CSP News: CSP cited for impact on clinical practice
From June 2006 VA Research Currents (363, PDF)
The National Institutes of Health (NIH) highlighted VA's Cooperative Studies Program (CSP), along with 28 other leading clinical research networks, in a report presented at a two-part scientific meeting in Rockville, Md., on May 31 and June 1.
As part of NIH's Roadmap initiative, the agency's Inventory and Evaluation of Clinical Research Networks Best Practices Study identified 28 networks in the United States and one in the United Kingdom that excel in areas such as efficiency, training, effective use of information technology, and impact on clinical practice.
The report said CSP is able to bring about change in clinical practice due mainly to its focused mission; rigorous scientific methods; and stable, comprehensive infrastructure. As part of the Veterans Health Administration, CSP has access to a large pool of study volunteers, and works closely with VA policymakers and clinicians to identify key research questions and translate findings into clinical practice as rapidly as possible. The report cited CSP as an example of "institutional completeness" because of these and other factors, such as pharmaceutical support and research expertise.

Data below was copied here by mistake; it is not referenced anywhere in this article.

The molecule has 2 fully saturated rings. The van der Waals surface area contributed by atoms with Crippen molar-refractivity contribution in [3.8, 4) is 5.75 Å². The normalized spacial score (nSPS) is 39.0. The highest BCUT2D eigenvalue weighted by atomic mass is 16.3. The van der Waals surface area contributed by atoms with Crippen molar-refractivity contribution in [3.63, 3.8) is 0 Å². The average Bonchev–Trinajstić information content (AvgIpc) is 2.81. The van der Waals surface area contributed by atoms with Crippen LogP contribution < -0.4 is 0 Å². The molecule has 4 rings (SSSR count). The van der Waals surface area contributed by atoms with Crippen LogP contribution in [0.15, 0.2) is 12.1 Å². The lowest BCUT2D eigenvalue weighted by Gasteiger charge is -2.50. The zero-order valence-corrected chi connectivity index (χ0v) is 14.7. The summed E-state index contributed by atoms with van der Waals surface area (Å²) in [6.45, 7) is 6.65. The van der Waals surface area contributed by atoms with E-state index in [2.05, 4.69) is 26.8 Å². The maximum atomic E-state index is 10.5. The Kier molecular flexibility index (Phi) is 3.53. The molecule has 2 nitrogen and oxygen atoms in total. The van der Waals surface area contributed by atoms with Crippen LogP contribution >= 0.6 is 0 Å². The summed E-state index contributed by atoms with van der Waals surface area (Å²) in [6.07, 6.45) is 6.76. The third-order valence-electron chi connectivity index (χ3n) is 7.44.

"This report highlights how VA's research program is a unique national laboratory that can expeditiously transfer research discoveries into clinical practice to benefit our nation's veterans and healthcare in general,"commented Secretary of Veterans Affairs James Nicholson.
CSP had its origins in the days after World War II, when it enrolled thousands of veterans with tuberculosis in studies to evaluate new and existing drugs. Since then, it has helped establish treatments and clinical practices for schizophrenia, hypertension, septic shock, shingles, and other conditions. The Best Practices report is available at www.clinicalresearchnetworks.org.